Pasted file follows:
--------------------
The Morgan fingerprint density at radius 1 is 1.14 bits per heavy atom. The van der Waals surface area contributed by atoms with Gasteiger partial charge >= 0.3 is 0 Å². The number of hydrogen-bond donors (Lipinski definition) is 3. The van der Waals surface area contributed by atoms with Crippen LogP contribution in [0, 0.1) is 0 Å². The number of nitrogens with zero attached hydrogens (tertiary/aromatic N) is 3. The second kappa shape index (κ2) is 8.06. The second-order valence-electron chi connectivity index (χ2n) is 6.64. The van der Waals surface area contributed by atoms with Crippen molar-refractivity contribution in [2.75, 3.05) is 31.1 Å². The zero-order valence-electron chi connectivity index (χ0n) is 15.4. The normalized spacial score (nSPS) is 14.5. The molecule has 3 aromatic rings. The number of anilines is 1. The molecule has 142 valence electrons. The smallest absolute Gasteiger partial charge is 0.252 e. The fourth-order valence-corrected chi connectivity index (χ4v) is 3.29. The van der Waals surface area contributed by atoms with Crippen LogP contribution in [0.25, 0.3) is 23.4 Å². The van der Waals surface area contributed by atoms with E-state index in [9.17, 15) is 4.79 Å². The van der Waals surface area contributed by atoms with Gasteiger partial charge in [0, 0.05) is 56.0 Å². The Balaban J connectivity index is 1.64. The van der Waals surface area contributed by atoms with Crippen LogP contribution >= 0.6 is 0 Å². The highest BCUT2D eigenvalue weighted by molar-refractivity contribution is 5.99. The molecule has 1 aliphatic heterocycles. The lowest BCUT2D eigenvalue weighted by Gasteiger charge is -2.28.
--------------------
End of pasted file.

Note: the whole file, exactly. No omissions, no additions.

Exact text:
The Morgan fingerprint density at radius 1 is 1.14 bits per heavy atom. The van der Waals surface area contributed by atoms with Gasteiger partial charge >= 0.3 is 0 Å². The number of hydrogen-bond donors (Lipinski definition) is 3. The van der Waals surface area contributed by atoms with Crippen LogP contribution in [0, 0.1) is 0 Å². The number of nitrogens with zero attached hydrogens (tertiary/aromatic N) is 3. The second kappa shape index (κ2) is 8.06. The second-order valence-electron chi connectivity index (χ2n) is 6.64. The van der Waals surface area contributed by atoms with Crippen molar-refractivity contribution in [2.75, 3.05) is 31.1 Å². The zero-order valence-electron chi connectivity index (χ0n) is 15.4. The normalized spacial score (nSPS) is 14.5. The molecule has 3 aromatic rings. The number of anilines is 1. The molecule has 142 valence electrons. The smallest absolute Gasteiger partial charge is 0.252 e. The fourth-order valence-corrected chi connectivity index (χ4v) is 3.29. The van der Waals surface area contributed by atoms with Crippen LogP contribution in [0.25, 0.3) is 23.4 Å². The van der Waals surface area contributed by atoms with E-state index in [9.17, 15) is 4.79 Å². The van der Waals surface area contributed by atoms with Gasteiger partial charge in [0, 0.05) is 56.0 Å². The Balaban J connectivity index is 1.64. The van der Waals surface area contributed by atoms with Crippen LogP contribution >= 0.6 is 0 Å². The highest BCUT2D eigenvalue weighted by molar-refractivity contribution is 5.99. The molecule has 1 aliphatic heterocycles. The lowest BCUT2D eigenvalue weighted by Gasteiger charge is -2.28.